by Marcia Napier, Grain Valley Historical Society
This building was on the east side of Main Street, just south of the railroad tracks. Currently there is a car wash at this location. When I was growing up in the 1950’s, it was Floyd Sharp’s Lumber Yard and it still had a dirt floor.
But from about 1906 until the mid-1930’s, the building housed Kershaw & Williams, General Blacksmithing.
Robert W. Kershaw came with his family to Grain Valley from Savannah, Missouri in the 1890s. His father, Peter Ferdinand Kershaw fought with the Union Army and was a Civil War Veteran with some disabilities.
He was in his 50s when he brought his family to Grain Valley. The U. S. Census in 1900 list his occupation as grocery. It is unclear whether he worked there or owned the store. Peter and his wife, Hannah Elizabeth (Walters), raised three children, Frederick, Hannah and the youngest, Robert (1879-1961).
On March 18, 1903 Robert married Iva Belle Bloomer from Holt, MO. He brought his bride back to Grain Valley to live and start a family. Sometime after that, he started the blacksmith business with Charles Williams.
Charles Evan Williams lived in Mayview, Missouri, before coming to Grain Valley with his young bride, Miss Goldie Pearl Dishman of Odessa. They were married on Christmas Day in 1905 in Mayview, Missouri. They also came to Grain Valley to live.
His family ancestry is unknown to this writer. I’m not sure when all of the streets in town were named, however, the 1910 U.S. Census said the Williams family lived on “church” street. By 1920 their address was on Capelle, the street with two churches. I’m guessing they did not move.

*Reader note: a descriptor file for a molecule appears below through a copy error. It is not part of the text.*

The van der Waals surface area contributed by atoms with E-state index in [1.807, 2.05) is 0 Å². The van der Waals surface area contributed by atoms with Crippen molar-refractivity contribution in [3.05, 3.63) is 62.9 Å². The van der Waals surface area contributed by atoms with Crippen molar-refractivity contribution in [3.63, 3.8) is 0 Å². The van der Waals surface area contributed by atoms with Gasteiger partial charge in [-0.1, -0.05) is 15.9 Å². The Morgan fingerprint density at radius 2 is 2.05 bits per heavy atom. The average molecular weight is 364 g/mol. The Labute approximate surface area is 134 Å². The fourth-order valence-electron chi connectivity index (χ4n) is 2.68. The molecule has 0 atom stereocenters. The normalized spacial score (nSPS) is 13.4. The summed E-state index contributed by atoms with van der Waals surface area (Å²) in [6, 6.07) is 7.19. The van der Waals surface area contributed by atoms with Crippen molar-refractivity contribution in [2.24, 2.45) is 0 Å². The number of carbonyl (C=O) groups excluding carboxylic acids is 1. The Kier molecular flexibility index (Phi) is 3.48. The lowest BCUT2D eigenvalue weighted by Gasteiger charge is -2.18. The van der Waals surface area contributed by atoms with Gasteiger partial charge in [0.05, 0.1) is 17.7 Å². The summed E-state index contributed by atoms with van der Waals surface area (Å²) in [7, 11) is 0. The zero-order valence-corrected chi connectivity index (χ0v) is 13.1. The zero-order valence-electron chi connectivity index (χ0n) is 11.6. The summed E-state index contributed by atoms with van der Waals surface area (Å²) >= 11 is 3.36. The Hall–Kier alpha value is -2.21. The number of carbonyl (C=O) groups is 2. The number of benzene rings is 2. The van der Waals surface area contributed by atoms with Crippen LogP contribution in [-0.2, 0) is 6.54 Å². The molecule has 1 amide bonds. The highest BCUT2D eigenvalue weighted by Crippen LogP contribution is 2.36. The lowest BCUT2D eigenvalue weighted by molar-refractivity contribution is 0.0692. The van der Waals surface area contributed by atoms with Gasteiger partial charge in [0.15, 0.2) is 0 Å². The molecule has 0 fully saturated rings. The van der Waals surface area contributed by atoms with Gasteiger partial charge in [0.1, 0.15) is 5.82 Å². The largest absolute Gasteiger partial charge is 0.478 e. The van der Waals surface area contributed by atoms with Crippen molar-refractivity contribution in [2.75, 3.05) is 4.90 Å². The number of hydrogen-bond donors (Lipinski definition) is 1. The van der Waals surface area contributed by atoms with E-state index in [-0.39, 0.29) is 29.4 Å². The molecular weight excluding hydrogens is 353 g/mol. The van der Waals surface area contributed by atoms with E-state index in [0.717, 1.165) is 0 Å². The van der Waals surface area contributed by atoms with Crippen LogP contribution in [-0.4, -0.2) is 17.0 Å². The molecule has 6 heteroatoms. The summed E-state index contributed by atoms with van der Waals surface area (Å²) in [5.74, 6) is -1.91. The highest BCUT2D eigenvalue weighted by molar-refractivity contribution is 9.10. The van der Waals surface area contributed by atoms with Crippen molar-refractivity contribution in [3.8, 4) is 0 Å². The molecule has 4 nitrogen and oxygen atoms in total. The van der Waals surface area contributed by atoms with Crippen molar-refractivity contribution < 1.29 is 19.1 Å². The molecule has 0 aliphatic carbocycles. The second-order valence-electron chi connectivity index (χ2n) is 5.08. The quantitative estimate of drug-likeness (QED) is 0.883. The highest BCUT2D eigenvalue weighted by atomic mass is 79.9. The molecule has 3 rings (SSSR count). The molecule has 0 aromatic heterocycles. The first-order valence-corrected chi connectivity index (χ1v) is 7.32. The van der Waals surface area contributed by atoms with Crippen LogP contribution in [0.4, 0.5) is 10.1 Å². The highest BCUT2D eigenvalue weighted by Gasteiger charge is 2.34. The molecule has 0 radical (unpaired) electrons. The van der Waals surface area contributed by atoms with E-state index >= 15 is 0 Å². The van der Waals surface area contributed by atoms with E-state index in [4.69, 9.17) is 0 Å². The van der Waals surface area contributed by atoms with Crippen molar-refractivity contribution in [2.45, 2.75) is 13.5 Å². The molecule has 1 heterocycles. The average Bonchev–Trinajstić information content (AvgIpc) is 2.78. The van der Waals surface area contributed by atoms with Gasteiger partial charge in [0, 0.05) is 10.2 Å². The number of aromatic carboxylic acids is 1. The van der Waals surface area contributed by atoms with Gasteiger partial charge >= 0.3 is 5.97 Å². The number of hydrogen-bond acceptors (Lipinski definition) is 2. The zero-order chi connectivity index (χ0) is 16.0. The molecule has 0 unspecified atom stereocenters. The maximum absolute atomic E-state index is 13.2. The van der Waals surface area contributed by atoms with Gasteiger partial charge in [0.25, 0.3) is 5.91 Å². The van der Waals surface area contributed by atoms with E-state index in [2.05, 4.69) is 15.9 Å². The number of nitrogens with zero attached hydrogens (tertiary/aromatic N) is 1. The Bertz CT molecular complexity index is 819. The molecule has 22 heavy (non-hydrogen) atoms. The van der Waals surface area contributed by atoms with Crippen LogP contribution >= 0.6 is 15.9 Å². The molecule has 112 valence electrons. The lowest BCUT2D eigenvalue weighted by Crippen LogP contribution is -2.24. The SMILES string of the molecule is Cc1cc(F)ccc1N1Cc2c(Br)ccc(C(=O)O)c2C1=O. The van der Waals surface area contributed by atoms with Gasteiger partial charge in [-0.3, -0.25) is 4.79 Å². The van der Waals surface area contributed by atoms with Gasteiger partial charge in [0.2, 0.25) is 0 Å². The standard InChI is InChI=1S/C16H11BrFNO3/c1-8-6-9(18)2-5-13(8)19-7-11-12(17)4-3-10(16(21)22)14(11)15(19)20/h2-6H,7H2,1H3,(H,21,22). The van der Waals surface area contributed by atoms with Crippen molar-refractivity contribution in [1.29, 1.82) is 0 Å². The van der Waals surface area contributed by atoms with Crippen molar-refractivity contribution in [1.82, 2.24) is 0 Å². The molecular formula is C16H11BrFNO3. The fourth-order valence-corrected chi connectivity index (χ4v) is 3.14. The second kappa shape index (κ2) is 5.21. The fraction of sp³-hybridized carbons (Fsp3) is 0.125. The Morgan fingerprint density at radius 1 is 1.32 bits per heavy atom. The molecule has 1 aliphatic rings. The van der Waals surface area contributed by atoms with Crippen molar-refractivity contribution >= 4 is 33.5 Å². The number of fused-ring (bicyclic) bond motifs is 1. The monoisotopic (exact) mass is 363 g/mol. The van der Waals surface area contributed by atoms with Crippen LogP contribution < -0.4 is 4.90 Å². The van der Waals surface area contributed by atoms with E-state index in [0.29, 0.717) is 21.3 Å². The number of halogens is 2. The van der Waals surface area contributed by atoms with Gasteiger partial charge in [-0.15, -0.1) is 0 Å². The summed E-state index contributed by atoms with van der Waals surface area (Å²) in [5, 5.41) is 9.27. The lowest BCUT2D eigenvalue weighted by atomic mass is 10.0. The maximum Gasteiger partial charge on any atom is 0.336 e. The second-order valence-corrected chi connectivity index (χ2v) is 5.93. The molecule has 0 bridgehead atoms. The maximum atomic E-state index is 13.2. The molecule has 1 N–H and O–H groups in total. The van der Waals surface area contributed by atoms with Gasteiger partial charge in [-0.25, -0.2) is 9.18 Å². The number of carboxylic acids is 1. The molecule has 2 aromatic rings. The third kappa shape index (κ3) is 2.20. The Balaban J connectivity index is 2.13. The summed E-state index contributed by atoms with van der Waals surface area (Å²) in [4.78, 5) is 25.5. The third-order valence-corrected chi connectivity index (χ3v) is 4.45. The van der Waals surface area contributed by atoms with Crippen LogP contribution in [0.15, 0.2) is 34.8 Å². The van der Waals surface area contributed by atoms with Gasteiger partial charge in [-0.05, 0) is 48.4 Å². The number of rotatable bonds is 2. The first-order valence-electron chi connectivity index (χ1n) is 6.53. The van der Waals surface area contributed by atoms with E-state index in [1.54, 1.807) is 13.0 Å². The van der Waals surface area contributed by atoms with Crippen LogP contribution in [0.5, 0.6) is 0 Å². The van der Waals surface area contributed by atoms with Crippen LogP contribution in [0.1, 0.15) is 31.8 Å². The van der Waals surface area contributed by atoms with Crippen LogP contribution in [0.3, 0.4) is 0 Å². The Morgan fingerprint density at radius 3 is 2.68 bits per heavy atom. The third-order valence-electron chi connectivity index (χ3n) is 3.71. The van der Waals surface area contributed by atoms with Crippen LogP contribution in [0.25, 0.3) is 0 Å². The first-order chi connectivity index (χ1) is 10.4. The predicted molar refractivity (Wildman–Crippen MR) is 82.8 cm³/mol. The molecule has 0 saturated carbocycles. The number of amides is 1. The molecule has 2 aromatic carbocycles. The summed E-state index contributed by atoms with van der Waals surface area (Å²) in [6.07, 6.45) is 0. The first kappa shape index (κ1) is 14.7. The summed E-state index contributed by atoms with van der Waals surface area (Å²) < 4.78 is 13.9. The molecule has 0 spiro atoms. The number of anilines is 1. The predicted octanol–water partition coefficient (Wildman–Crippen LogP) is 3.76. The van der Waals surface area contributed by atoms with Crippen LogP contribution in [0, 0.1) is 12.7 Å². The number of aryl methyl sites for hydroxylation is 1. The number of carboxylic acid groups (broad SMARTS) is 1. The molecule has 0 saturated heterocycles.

Together, the two young men established the blacksmith shop on what was then known as Broadway, now Main Street. Grain Valley was already a busy little town on the C & A Railroad, but when Mr. Nelson started buying land and established Sni-A-Bar Farms, business exploded. It must have taken a lot of horses and even more horseshoes to run a 1,700-acre farm!
When my grandfather arrived at the farm in 1922, he recalled that all of the “shoeing” was done by Kershaw and Williams. By the 1930s, tractors and trucks had replaced the horses and mules. The blacksmith shop closed around 1935.
When this photograph was given to the Historical Society by the family of Mrs. Ruby Wyatt, Williams’ daughter, we learned that her father, Charlie, also did all of the sign work for the farm and the stall cards that hung above the purebred cattle at livestock shoes and exhibitions from coast to coast.
Stop by the Historical Society. I still have 20 or more of the signs Mr. Williams made.
Note: According to the 1930 U. S. Census, the Robert Kershaw family had moved to Cass County near Harrisonville. His parents are buried in the Grain Valley Cemetery.